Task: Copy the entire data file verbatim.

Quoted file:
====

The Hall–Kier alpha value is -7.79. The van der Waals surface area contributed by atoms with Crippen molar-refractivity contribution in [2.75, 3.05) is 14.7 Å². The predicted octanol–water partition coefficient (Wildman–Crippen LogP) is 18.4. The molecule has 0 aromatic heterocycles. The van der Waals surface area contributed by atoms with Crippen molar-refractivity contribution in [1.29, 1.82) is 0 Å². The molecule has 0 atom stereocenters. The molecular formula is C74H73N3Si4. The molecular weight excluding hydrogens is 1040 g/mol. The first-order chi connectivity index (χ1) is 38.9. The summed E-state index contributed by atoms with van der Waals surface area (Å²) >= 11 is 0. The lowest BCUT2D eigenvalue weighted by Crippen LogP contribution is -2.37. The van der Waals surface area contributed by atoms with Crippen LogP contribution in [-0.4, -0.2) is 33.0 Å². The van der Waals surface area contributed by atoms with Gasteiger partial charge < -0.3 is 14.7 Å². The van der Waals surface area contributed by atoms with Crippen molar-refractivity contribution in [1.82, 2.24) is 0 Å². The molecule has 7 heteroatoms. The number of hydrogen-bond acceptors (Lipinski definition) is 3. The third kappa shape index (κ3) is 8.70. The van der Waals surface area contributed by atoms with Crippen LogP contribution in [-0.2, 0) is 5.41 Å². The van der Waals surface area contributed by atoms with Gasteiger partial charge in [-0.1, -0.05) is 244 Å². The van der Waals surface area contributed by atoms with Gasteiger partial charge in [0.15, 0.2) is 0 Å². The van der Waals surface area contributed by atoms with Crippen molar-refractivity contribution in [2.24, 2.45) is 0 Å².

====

The Hall–Kier alpha value is -7.79. The van der Waals surface area contributed by atoms with Crippen molar-refractivity contribution in [2.75, 3.05) is 14.7 Å². The predicted octanol–water partition coefficient (Wildman–Crippen LogP) is 18.4. The molecule has 0 aromatic heterocycles. The van der Waals surface area contributed by atoms with Crippen molar-refractivity contribution in [1.29, 1.82) is 0 Å². The molecule has 0 atom stereocenters. The molecular formula is C74H73N3Si4. The molecular weight excluding hydrogens is 1040 g/mol. The first-order chi connectivity index (χ1) is 38.9. The summed E-state index contributed by atoms with van der Waals surface area (Å²) >= 11 is 0. The lowest BCUT2D eigenvalue weighted by Crippen LogP contribution is -2.37. The van der Waals surface area contributed by atoms with Crippen LogP contribution in [-0.4, -0.2) is 33.0 Å². The van der Waals surface area contributed by atoms with Gasteiger partial charge < -0.3 is 14.7 Å². The van der Waals surface area contributed by atoms with Crippen molar-refractivity contribution in [1.82, 2.24) is 0 Å². The molecule has 7 heteroatoms. The number of hydrogen-bond acceptors (Lipinski definition) is 3. The third kappa shape index (κ3) is 8.70. The van der Waals surface area contributed by atoms with Crippen LogP contribution in [-0.2, 0) is 5.41 Å². The van der Waals surface area contributed by atoms with Gasteiger partial charge in [-0.1, -0.05) is 244 Å². The van der Waals surface area contributed by atoms with Gasteiger partial charge in [0.15, 0.2) is 0 Å². The van der Waals surface area contributed by atoms with Crippen molar-refractivity contribution in [2.24, 2.45) is 0 Å².